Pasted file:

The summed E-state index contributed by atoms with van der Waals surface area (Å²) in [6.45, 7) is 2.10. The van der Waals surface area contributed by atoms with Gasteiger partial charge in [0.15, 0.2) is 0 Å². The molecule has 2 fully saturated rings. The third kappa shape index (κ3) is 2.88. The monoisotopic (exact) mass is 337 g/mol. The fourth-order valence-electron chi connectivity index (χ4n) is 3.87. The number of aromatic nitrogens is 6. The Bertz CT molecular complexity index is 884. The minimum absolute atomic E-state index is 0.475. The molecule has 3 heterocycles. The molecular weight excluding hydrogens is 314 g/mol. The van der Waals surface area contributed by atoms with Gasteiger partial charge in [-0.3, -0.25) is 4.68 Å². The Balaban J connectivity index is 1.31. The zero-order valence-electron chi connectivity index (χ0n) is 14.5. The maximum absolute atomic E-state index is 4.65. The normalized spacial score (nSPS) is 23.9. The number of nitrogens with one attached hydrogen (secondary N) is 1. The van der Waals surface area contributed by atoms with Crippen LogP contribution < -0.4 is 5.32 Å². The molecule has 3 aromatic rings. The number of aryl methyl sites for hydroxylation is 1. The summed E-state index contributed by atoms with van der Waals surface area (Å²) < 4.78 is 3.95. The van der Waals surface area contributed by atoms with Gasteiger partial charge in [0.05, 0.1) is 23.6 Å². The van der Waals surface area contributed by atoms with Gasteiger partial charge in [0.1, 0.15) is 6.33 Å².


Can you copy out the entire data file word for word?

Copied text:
The summed E-state index contributed by atoms with van der Waals surface area (Å²) in [6.45, 7) is 2.10. The van der Waals surface area contributed by atoms with Gasteiger partial charge in [0.15, 0.2) is 0 Å². The molecule has 2 fully saturated rings. The third kappa shape index (κ3) is 2.88. The monoisotopic (exact) mass is 337 g/mol. The fourth-order valence-electron chi connectivity index (χ4n) is 3.87. The number of aromatic nitrogens is 6. The Bertz CT molecular complexity index is 884. The minimum absolute atomic E-state index is 0.475. The molecule has 3 heterocycles. The molecular weight excluding hydrogens is 314 g/mol. The van der Waals surface area contributed by atoms with Gasteiger partial charge in [-0.3, -0.25) is 4.68 Å². The Balaban J connectivity index is 1.31. The zero-order valence-electron chi connectivity index (χ0n) is 14.5. The maximum absolute atomic E-state index is 4.65. The normalized spacial score (nSPS) is 23.9. The number of nitrogens with one attached hydrogen (secondary N) is 1. The van der Waals surface area contributed by atoms with Crippen LogP contribution < -0.4 is 5.32 Å². The molecule has 3 aromatic rings. The number of aryl methyl sites for hydroxylation is 1. The summed E-state index contributed by atoms with van der Waals surface area (Å²) < 4.78 is 3.95. The van der Waals surface area contributed by atoms with Gasteiger partial charge in [0.05, 0.1) is 23.6 Å². The van der Waals surface area contributed by atoms with Gasteiger partial charge in [0.1, 0.15) is 6.33 Å².